Part of my problem with all of these discussions is that copyright supporters seem to automatically assume that file sharing must be bad -- but there's plenty of evidence to counter that, with artists' wide embrace of it (successfully in many cases) being exhibit A. If file sharing was really so damaging, there would be no such examples. But we see more and more every day. So it's not file sharing that's the problem. The real problem is a bad business model combined with file sharing. And it's rather ridiculous to fine Joel Tenenbaum (or anyone) because some record labels and musicians chose a bad business model.

Filed Under: charles nesson, constitutionality, doug lichtman, lawsuit, tenenbaum

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  1. identicon
    Shane, 19 Mar 2009 @ 1:25pm

    Doug Lichtman's show is called "IP Colloquium" and himself a "moderator." Neither is true. It is not a colloquium but an edited interview program with Lichtman serving as interviewer. Now he's trying to pimp his misleadingly named show via Tech Dirt.

    In a show purporting to be about the constitutionality of statutory damages in copyright Lichtman didn't even bother to interview the one lawyer who has successfully brought up the question in court against the RIAA.

    Ray Beckerman thoroughly savaged this so called Colloquium, and even took down his the link to the show because Beckerman thought the show was so egregiously deficient in it's coverage of the issues involved.

    I noted this at Beckerman's blog:

    Lichtman is clearly more than just playing at devil's advocate but, instead, actually thinks that statutory damages of $150,000 per song on Joel are reasonable even though they have *nothing* to do with any damage actually and directly related to damage alleged to have been caused by Joel. The host has no problem with the RIAA wielding the power of a government criminal prosecutor with none of the obligations or higher standards of evidence, and with none of the criminal procedural protections for defendants.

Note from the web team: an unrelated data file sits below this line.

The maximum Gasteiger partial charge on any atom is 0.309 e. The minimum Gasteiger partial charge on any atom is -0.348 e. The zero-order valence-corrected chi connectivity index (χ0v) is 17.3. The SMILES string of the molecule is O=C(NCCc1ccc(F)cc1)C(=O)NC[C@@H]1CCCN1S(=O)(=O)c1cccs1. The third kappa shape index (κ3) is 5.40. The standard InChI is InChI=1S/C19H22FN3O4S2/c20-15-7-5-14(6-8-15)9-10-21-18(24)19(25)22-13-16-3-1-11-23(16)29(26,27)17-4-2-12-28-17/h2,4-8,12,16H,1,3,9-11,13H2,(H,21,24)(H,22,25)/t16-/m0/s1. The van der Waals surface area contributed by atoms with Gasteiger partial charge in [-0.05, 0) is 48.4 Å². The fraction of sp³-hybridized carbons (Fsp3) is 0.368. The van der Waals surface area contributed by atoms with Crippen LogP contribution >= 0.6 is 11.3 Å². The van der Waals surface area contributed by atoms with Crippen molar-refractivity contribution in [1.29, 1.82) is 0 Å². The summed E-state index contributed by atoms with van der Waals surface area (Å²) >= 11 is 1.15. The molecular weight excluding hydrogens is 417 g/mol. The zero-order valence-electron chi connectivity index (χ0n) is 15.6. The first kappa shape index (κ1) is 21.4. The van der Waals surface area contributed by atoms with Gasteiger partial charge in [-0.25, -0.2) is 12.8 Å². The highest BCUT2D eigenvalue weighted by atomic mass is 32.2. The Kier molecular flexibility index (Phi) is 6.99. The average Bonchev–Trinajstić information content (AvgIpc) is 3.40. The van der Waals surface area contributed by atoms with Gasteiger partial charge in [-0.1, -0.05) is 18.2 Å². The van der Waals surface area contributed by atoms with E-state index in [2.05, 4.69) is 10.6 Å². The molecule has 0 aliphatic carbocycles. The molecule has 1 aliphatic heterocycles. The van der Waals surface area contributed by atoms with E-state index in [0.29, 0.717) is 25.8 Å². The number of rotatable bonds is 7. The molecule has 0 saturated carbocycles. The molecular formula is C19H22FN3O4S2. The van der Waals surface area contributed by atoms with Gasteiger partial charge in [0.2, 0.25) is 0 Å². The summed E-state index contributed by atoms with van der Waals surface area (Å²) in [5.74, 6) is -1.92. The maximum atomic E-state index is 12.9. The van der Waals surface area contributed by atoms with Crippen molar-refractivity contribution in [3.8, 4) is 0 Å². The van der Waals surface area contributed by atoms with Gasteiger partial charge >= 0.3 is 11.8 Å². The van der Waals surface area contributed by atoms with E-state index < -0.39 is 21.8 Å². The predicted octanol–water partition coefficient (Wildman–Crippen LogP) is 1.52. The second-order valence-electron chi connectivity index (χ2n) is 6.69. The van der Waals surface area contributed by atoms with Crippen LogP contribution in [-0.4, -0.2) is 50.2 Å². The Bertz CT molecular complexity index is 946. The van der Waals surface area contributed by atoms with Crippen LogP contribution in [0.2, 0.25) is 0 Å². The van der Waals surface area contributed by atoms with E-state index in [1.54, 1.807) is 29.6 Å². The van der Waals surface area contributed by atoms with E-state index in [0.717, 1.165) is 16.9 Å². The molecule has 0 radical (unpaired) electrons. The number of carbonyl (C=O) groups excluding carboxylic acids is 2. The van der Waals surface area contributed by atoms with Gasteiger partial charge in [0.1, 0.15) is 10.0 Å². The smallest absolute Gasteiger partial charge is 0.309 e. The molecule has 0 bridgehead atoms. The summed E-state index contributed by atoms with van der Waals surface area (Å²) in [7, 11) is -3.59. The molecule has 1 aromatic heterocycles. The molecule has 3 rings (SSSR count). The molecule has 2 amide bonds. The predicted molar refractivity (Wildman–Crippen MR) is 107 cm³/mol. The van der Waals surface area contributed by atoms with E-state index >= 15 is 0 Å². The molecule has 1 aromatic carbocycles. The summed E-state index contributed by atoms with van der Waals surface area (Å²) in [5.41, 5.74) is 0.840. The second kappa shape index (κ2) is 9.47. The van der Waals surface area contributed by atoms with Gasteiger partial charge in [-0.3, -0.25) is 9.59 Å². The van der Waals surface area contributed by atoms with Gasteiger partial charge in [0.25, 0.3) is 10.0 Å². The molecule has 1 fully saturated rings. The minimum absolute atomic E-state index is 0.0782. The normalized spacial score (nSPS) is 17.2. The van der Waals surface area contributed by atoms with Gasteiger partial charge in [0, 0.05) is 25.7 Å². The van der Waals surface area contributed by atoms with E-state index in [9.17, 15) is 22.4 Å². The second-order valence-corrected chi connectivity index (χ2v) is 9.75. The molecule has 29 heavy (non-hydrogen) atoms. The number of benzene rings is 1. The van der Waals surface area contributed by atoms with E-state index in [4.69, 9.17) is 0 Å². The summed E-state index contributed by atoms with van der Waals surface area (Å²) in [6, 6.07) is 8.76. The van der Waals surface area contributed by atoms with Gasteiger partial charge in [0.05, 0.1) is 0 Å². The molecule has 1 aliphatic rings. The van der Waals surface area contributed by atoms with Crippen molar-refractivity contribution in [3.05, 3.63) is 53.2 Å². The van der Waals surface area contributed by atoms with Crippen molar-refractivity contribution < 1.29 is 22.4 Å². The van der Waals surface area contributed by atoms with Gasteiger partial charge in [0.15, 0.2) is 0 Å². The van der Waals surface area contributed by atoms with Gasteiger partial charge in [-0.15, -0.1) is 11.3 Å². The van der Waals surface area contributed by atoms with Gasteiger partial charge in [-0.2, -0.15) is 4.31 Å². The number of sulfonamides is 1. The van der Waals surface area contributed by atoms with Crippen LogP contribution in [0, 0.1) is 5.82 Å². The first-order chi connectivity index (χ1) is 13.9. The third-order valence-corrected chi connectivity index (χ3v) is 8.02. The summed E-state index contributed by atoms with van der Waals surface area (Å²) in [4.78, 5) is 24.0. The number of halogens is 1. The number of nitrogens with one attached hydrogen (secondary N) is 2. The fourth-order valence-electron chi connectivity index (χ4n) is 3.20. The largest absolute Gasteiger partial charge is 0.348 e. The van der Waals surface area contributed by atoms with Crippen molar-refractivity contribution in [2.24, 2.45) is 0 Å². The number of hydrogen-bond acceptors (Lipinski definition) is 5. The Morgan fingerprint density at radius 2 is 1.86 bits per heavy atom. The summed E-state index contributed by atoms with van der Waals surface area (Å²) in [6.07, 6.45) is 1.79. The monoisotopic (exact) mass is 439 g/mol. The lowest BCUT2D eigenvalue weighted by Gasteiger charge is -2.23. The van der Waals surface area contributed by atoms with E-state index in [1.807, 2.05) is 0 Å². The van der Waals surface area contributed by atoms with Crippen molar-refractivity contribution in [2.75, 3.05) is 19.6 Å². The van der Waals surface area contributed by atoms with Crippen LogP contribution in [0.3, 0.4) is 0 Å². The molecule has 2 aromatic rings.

From the IP "colloquium's" about page (which is seemingly copy protected by using an all flash interface which makes cutting and pasting text difficult...):

    "The Intellectual Property Colloquium is an online audio program devoted to intellectual property topics. We aspire to be something like an NPR talk show, but focused on copyrights, patents, and aimed primarily at a legal audience. Our programs are neither lectures or debates. They are instead conversations, with guests drawn from academia, the entertainment community, the judiciary and various technology industries."

    So, if their programs are neither lectures nor debates where do they get off calling them "colloquia"?? And the interviewer a "moderator??" I call foul. Colloquium has a specific meaning and the name "IP 'Colloquium' " seems deliberately chosen to give a false impression of what the the IP audio program realy is.

    Just the about page seems to hint at a pro-IP position. And Doug Lichtman? While he isn't a hardline copyright maximalist, he's one of the Lawyers who joined the Viacom legal team in their bid to sue Google over You Tube. But he didn't just join there team, he even wrote an Op/Ed for the LA Times where he explains his position:

    "The problem is that users upload excerpts of copyrighted movies and television programs without authorization, and then YouTube happily distributes that contraband to the public. And Google, knowing all this and benefiting from the attention the unauthorized videos bring, has refused to take even simple steps that would reduce the infringement without meaningfully interfering with the service's legitimate use. That is what led me to join Viacom Inc.'s legal team."

    ....where he conveniently forgets to mention that You Tube complies with with the DMCA takedown notices as required by the DMCA lobbied for by the copyright industry, including his client Viacom. By "simple steps" Doug means "do whatever Viacom demands without question."